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The Female Form: 1900-2000 One Hundred Years of Dips and Curves

Face of the Year International Beauty Contest

The Stirring of Sleeping Beauty

Modern Standards of Beauty: Nature or Nurture

Pheromones: The Smell of Beauty

Different Place Different Beauty

Evolutionary Psychology

Beauty and the Menstrual Cycle

The Question of Beauty

Babyness and Sexual Attraction

Female Pheromones and Male Physiology

Face Values

Revolting Bodies: The Monster Beauty of Tattooed Women

Piercing and the Modern Primitive

We must stop glorifying physical beauty

Click Here to Get Gorgeous


When Was the Last Time You Looked Glamorous?

Facial Beauty and Fractal Geometry

The Impact of Family Structure and Social Change

The Reality of Appearance

Sexual Selection and the Biology of Beauty

Venus, From Fertility Goddess to Sales Promoter

Why We Fall in Love

The Science of Attraction

The Biology in the Beholder's Eye

The Science of Attraction by Rob Elder

Your Cave or Mine

All Ah We is One Family

Skin Texture and Female Facial Beauty


Sunshine & Cancer 

         Although too much exposure to the sun's ultraviolet rays can cause skin cancer, sunshine may have a protective effect against some cancers, U.S. scientists said in April. They suspect vitamin D, the so-called sunshine vitamin that is also found in fortified milk and dairy products, cod liver oil and some fatty fish, can help to slow down the speed at which cancer cells divide. "This study found inverse associations between both residential and occupational exposure to sunlight  and mortality from female breast  and colon cancers, said Dr.Michael Freedman of the National Cancer Institute.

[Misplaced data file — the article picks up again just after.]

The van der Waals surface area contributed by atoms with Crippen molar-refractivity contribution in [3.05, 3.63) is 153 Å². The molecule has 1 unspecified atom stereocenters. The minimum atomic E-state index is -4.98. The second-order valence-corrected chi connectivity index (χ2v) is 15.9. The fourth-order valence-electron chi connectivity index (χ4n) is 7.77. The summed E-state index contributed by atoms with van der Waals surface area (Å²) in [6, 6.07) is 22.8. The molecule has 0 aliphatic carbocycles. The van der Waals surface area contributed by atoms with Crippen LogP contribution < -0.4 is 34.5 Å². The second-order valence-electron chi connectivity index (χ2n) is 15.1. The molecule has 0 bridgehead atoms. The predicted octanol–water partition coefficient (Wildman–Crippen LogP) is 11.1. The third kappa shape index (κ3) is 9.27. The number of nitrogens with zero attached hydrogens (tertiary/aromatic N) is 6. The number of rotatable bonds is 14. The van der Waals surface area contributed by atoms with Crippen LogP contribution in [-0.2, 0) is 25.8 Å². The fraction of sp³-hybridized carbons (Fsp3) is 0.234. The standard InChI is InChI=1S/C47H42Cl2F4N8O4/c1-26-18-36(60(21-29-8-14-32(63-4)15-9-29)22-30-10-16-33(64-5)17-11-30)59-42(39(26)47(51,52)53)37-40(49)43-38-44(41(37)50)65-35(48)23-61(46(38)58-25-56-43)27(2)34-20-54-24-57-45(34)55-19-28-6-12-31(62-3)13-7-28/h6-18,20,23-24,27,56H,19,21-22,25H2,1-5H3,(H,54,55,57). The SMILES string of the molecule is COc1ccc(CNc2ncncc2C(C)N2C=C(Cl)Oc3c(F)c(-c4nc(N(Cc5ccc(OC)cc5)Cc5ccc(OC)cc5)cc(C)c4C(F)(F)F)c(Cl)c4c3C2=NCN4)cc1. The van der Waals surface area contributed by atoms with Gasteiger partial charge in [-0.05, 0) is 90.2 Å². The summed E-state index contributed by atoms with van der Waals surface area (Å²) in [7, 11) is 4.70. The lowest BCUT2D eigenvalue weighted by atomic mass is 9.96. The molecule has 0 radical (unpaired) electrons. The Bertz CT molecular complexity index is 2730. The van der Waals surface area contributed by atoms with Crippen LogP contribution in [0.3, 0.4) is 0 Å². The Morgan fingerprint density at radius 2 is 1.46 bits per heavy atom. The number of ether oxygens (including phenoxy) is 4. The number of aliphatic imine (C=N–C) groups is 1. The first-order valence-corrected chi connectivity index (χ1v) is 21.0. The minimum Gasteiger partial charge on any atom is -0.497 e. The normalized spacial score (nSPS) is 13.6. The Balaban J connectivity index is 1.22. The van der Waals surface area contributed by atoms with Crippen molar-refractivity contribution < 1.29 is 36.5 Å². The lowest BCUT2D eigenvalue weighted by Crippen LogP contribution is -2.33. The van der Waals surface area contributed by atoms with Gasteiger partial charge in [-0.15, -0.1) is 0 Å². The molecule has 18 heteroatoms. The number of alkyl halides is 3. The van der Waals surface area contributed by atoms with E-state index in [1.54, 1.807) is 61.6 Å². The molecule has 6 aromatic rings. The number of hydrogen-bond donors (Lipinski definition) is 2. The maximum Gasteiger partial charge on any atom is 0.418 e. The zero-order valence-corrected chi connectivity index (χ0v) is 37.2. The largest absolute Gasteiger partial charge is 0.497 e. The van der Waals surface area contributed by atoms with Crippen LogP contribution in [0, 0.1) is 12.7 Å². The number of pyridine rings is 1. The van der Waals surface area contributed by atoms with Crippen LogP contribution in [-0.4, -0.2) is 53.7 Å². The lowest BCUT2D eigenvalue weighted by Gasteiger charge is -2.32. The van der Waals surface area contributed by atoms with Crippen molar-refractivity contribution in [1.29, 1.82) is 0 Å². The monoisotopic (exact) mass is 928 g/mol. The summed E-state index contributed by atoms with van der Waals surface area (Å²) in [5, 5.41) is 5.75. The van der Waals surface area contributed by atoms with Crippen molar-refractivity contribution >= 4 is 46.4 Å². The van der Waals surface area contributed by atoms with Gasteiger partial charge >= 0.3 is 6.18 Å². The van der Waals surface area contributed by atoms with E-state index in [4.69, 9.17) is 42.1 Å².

In research reported in Occupational and Environmental Medicine, Freedman and his team studied deaths from breast, ovarian, colon, prostate and skin cancers in 24 U. S. states between 1984 and 1995 to determine the impact of sunlight on the diseases. Not surprisingly they found more deaths from skin cancer in sunnier states   but the number of people who died from the other cancers was lower in the sunshine areas. Working outdoors in a sunny climate was also associated with fewer breast and colon cancer deaths but    not with the other cancers. Freedman said more research is needed to explain the association between sunlight and certain cancers. 

sunshine and cancer









































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